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Wednesday, 20 June, 2001, 05:51 GMT 06:51 UK
Japan's trade surplus slumps
Close up of computer chip
Demand for semiconductors has fallen
Japan's trade surplus, once the envy of industrialised nations, has slumped by 86% from a year earlier, an official report has revealed.

The country exported 80.1bn yen more goods than it imported last month, Japan's Finance Ministry said, reporting the 11th successive decline, year-on-year, in the country's trade balance.

The slump was attributed to falling foreign demand for electrical machinery and semiconductors, two of the sectors which powered Japan's development in the second half of the 20th century into a major industrial power.

And the data will heighten concerns that Japan, which has struggled for a decade to shrug off economic stagnation, is poised to re-enter recession.

Economic performance, or gross domestic product (GDP), figures released last showed that Japan's economy shrank by 0.2% in the first three months of the year.

Recession is technically defined as two successive quarters of economic contraction.

Japan's economics minister Heizo Takenaka is expected later this week to present an official outlook predicting near zero growth this year, compared with current official forecasts of 1.7%.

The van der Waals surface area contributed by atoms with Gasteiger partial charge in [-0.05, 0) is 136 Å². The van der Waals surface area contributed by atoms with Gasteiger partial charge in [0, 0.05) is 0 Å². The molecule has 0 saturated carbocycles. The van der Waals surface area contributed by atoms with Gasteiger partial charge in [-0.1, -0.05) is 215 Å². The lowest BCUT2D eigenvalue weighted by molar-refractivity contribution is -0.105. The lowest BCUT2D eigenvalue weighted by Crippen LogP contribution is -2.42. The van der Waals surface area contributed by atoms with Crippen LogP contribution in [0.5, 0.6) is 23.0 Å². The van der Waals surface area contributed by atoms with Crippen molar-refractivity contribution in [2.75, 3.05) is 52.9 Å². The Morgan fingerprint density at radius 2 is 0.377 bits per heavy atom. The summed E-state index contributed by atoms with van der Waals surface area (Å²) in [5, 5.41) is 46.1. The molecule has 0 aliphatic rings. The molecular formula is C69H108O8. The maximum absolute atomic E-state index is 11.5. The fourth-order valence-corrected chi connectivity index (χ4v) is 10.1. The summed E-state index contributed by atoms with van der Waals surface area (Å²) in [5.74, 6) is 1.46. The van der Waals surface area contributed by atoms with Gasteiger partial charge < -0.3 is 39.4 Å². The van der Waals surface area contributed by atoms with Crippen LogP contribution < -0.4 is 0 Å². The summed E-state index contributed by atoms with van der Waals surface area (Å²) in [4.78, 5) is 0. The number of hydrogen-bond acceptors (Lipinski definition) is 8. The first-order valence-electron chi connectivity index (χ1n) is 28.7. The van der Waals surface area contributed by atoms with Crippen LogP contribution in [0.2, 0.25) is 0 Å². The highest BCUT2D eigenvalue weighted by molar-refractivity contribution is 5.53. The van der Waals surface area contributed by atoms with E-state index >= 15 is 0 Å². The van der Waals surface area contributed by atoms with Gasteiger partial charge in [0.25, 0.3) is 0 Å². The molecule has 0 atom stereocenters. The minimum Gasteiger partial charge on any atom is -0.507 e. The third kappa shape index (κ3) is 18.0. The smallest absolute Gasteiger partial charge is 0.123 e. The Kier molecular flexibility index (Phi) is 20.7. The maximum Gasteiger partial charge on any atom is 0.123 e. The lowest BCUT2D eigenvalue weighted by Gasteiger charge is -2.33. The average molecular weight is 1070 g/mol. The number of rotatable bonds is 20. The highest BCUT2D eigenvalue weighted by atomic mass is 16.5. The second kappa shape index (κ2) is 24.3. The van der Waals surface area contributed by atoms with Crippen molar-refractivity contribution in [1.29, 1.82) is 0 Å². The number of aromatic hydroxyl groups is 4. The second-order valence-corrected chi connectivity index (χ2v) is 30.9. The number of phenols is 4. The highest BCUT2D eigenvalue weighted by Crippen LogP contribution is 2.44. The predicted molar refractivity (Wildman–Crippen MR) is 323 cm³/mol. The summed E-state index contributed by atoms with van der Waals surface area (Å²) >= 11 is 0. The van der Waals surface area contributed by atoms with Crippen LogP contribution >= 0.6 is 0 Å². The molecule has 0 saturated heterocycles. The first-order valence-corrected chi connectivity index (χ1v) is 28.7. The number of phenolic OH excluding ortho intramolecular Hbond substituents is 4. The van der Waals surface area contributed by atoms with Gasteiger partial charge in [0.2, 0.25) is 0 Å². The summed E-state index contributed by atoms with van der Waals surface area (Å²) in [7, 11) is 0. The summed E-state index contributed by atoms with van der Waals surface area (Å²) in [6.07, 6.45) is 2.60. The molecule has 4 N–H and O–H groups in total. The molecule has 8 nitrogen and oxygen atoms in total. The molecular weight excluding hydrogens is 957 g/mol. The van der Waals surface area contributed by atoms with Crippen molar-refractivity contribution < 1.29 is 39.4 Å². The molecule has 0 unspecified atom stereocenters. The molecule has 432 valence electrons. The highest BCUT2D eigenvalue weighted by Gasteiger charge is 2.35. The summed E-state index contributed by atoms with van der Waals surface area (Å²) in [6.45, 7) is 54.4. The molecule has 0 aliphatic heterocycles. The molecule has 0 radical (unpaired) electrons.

Long-term trend

Monday's report revealed that the level of imports to Japan jumped 14% in the first quarter, while exports fell 0.9%, continuing a long-running trend.

But while economists have blamed much of the long-term decline on the weakness of the domestic economy, the growing willingness of Japanese firms to shift production abroad to cut costs is also seen as key.

The level of the decline in the trade surplus is likely to accelerate efforts by the US to help Japan return to growth, and help the world economy pull out of a slowdown.

Washington and Tokyo are to hold talks later this year on bad loans held by Japanese banks, telecoms deregulation, competition policies and direct investment.

The talks would represent a sea change in the attitudes of US politicians, who a decade ago held concerns over the relative strength of Japan's exporters.

"It is certain that US interest in trying to contain Japan's strong economy up until the early 1990s is now shifting to how to help a weak Japan," Japan's Asahi newspaper said.

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